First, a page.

In my lo-o-o-ong years as a parent, a few sadly reliable facts have come to pass into my understanding.
A child’s enjoyment in a meal is inversely proportional to the amount of time you spent preparing it (ready in 15 minutes? They’ll love it).
When they go quiet is when there’s trouble brewing.
Standing on a lego brick is the most excruciating pain you will experience. Kneeling on one is even worse.
Cup colour matters. A lot.
You will be crying “and tidy your room!” for the next twenty years. Literally.
But I’ve also learned that there is a lot I can do make these life crises less traumatic for everyone involved. Understanding that my children would not die from malnutrition if they eat the occasional meal that’s cooked on baking sheets in 12-15 mins means we both stay happy and sane during dinner.
Keep your eyes on quiet kids; it’s a false economy to cross your fingers and enjoy the ten minutes peace with a hot cup of tea. You’ll just be cleaning nappy cream out of soft toy fur for the rest of the afternoon.
Remember the cup colours. That is all I’ve got on that one.
The tidy room thing has taken many many years to understand and overcome – but I have some simple advice which just may help in your own Bedroom Wars.
Firstly, embrace the fact that a messy bedroom is inevitable. It will happen.
Secondly, know that if you make yourself responsible for cleaning it, then you’ll be cleaning it till they head off to Uni. Ugh.
Thirdly, you need to make sure that there is a place for everything – storage is absolutely key here. Shelves, cupboards, storage bins… the more places you have to put things, the more chance there is that they’ll be used. Even if, like us, you’re tackling a really tiny bedroom, there’s loads you can do to have it organised from the start.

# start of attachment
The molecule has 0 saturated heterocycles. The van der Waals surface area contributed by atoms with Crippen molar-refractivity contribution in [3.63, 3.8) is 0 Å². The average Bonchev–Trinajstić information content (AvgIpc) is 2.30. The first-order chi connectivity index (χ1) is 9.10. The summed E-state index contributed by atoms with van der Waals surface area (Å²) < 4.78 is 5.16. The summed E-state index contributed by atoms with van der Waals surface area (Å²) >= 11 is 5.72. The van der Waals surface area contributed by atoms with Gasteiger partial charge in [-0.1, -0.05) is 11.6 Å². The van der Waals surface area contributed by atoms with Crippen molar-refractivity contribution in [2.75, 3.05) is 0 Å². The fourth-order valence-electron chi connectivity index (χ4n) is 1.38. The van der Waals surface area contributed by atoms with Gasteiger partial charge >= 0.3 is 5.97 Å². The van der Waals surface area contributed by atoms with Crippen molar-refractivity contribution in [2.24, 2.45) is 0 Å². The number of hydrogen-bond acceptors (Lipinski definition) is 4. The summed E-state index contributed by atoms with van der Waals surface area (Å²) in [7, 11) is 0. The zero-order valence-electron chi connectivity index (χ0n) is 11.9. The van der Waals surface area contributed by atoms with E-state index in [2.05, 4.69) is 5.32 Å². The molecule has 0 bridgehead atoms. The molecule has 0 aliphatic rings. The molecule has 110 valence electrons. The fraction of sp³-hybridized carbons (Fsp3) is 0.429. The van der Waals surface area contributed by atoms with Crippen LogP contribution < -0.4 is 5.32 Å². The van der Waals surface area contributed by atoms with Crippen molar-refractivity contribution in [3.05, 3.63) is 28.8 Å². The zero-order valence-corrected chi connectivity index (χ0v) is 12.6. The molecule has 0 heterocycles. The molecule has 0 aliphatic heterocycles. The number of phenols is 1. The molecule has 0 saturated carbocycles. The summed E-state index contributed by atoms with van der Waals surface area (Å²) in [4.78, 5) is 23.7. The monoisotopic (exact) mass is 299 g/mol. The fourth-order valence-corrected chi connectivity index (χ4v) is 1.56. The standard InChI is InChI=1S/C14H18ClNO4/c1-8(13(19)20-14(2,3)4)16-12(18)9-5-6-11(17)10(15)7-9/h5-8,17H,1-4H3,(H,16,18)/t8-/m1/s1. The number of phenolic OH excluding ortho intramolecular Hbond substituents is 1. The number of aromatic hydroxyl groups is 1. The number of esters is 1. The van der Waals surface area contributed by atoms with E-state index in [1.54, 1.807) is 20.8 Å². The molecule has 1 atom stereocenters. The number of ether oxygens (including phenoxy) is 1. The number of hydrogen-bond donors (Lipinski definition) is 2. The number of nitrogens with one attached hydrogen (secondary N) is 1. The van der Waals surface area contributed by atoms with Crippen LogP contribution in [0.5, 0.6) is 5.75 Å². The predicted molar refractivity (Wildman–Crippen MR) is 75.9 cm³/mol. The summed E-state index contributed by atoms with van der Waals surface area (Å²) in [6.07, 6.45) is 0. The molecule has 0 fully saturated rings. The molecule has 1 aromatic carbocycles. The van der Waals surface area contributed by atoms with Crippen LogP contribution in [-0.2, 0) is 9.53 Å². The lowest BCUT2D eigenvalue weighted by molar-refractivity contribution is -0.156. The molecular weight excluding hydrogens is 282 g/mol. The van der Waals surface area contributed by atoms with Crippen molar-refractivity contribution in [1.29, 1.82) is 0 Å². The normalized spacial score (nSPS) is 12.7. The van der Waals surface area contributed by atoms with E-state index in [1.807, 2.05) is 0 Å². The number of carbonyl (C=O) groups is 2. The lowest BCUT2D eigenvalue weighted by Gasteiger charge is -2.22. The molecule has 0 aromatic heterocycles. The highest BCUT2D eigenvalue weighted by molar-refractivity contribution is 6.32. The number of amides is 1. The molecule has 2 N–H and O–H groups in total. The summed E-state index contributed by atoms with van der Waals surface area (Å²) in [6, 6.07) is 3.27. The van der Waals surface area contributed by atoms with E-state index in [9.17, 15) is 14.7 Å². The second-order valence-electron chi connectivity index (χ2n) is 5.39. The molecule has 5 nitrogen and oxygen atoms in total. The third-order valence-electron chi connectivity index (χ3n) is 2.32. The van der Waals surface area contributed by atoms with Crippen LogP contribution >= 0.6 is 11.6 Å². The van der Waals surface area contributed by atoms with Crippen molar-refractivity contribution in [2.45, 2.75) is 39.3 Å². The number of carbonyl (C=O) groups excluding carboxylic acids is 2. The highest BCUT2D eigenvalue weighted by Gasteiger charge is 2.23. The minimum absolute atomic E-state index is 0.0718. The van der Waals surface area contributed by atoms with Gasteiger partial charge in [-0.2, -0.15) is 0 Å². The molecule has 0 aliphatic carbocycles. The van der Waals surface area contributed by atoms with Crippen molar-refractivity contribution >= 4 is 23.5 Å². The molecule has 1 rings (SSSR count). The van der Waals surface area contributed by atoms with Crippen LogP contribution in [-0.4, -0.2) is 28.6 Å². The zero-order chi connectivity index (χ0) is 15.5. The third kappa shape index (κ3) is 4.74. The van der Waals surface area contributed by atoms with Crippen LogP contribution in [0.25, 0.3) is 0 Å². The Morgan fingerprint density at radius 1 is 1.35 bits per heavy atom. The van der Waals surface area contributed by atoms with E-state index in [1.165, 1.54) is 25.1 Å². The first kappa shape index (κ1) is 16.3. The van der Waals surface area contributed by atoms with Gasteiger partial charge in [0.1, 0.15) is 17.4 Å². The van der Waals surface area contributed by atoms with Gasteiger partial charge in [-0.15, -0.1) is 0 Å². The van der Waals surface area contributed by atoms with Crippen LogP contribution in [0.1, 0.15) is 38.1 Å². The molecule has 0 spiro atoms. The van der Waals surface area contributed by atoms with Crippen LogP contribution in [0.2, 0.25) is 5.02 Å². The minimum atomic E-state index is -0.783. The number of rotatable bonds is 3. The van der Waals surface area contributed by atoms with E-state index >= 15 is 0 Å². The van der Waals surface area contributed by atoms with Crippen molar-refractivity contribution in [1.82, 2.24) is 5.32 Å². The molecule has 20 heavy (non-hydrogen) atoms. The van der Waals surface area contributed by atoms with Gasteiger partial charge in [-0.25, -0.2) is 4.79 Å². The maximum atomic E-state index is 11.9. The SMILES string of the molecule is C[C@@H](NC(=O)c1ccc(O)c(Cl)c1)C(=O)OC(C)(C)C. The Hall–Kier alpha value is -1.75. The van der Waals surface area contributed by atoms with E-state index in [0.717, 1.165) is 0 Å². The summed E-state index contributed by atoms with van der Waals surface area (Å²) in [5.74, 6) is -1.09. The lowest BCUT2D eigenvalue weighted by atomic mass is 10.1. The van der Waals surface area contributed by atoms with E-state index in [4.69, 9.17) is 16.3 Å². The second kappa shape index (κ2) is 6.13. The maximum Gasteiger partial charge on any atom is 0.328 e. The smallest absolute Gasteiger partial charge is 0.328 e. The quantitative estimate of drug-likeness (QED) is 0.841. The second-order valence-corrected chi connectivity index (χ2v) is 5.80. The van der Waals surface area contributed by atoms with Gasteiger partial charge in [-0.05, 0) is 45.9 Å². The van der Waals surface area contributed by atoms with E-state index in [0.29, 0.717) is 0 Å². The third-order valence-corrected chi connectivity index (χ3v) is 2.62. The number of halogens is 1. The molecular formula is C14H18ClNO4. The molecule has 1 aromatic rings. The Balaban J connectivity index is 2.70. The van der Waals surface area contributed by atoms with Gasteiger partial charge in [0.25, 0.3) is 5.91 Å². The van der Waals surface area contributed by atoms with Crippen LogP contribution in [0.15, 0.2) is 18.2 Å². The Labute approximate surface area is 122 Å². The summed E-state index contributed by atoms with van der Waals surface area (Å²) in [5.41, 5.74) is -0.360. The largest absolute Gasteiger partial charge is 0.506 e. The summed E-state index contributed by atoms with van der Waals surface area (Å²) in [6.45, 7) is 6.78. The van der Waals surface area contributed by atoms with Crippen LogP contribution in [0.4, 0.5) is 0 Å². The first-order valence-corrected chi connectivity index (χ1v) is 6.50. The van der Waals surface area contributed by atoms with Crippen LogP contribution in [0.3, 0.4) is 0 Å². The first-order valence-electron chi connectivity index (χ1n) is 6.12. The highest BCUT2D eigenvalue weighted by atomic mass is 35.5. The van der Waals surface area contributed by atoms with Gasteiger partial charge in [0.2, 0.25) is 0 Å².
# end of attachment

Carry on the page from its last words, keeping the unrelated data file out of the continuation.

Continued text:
The biggest storage facility you have is the bed.
It’s the biggest piece of furniture in the room, and you need to maximise it’s potential. Underbed storage is great – but don’t just shove things under there, you’ll never see them again. Of corse you can simply buy some under-bed storage boxes on rollers – but if you happen to be thinking about a new bed anyway, then be sure to get one with storage built in. There’re lots available with drawers, but I’m particularly keen on Sealy’s new range of Ottoman beds. Ottoman divan beds offer a great storage solution if you are short of space, as they simply lift up to reveal the huge storage space within the bed itself.
Absolutely perfect for the bigger toys that only come out sometimes, or for storing spare bedding/winter coats etc.
whilst it’s super-easy to buy one great big toybox to throw everything into… don’t. Because everything gets lost in that one big box, and either only the top few items are rotated, or it ALL comes out in the search for the one elusive toy. Instead use stacking creates – ones with lids look neatest, open ones can take more stuff. Just pile them on the floor – not too high, obviously – and use them as an extra piece of furniture.
Don’t discount open shelves. Any piece of available wall an take a few small shelves, and create instant storage. Not just for books, either – arrange frequently played with toys, and make use of tiny crates for storing smaller items, too.
If you’ve got the floor space, then cube storage is brilliant – fill some cubby holes with baskets, others leave open for big toys or books, it’s an incredibly effective use of a relatively small area.
And Then It’s About Learning How
I foolishly used to assume that an abrupt ‘and tidy your room!’ was all that was required to make it happen.
And not because they weren’t willing – I hadn’t fully grasped that a 9yr old simply may not have the skills to tackle such a huge task. So i found breaking it down for them was much easier.
First we clear all dirty laundry outside the door.
Next we take a rubbish sack in one hand, and place any rubbish in it.
Then we tackle the floor, sorting into piles of ‘keep/pass on/throw away’ as we go. The rubbish is removed, the ‘pass on’ pile gets placed into carrier bags for the charity shop, and the keepers get put away.
Breaking it down into small manageable tasks means it not a scary job, and they eventually learn the skills for themselves. I may still need to remind my teenagers to tidy their rooms, but they are always more than capable of actually doing it now!